The first point I want to make is that scientists are not at all one cohesive group with the same exact goals. In fact, scientists working on similar subjects are actually competitors. They compete for money, resources, talent, and recognition. In many respects and unfortunately, it benefits one group for a competitor to be proven wrong. So when Luskin takes a quote from one scientist that contradicts what another said, it does not mean that scientists are engaging in “Retroactive confessions of ignorance.”
Besides, when the article published in 2006 describing Tiktaalik as an example of a transitional fossil, they plainly stated that they do not know the state of Panderichthys’ limb structure. From the article:
Unfortunately, the distal region of the best-known pectoral fin of the elpistostegid Panderichthys is covered by lepidotrichia and the complete distal endoskeleton is unknown
Perhaps Luskin should have actually read the article that he is referring to when making such claims. The paleontologists were upfront and honest with their ignorance at the time.
So what is the big problem with “Retroactive confessions of ignorance” anyway? Are scientists supposed to know everything from the beginning? New technologies or even new insights can tell us what we thought we knew was wrong. It can also tell us that there are things that we didn’t know we didn’t know. Unlike intelligent design/ creation proponents, scientists are willing to change their minds when new facts and ideas emerge.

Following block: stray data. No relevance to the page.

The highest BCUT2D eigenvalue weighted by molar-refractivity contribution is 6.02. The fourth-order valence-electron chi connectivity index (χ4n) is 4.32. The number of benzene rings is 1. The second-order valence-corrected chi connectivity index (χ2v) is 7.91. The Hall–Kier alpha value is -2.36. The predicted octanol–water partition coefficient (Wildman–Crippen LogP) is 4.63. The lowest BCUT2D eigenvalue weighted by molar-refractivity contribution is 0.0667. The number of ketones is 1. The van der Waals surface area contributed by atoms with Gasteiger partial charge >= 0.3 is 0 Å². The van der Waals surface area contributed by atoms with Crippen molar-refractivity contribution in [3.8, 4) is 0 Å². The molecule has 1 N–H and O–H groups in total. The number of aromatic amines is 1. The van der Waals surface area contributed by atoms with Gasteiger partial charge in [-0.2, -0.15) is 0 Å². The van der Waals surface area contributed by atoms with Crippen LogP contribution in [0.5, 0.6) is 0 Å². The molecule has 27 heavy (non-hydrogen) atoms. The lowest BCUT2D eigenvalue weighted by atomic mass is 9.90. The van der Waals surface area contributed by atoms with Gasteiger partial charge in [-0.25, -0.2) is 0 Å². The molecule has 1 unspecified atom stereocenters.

Getting back to Luskin’s post, he states:
My main observation is this: if Panderichthys is dethroning Tiktaalik as the icon of the fish-to-tetrapod transition, what does that say about all the hype we’ve seen surrounding Tiktaalik? It says that “poor” and “primitive” Tiktaalik was never all it was hyped up to be.
Tiktaalik is still a good example of a transitional fossil, but so is Panderichthys. Tiktaalik has other tetrapod features that Panderichthys lacks (including changes in skull and rib structures) pointing to it being closer to a tetrapod. However, Panderichthys shows that fish may have evolved digit-like structures earlier than we previously thought. Both a re important for our understanding and there was no “dethroning.”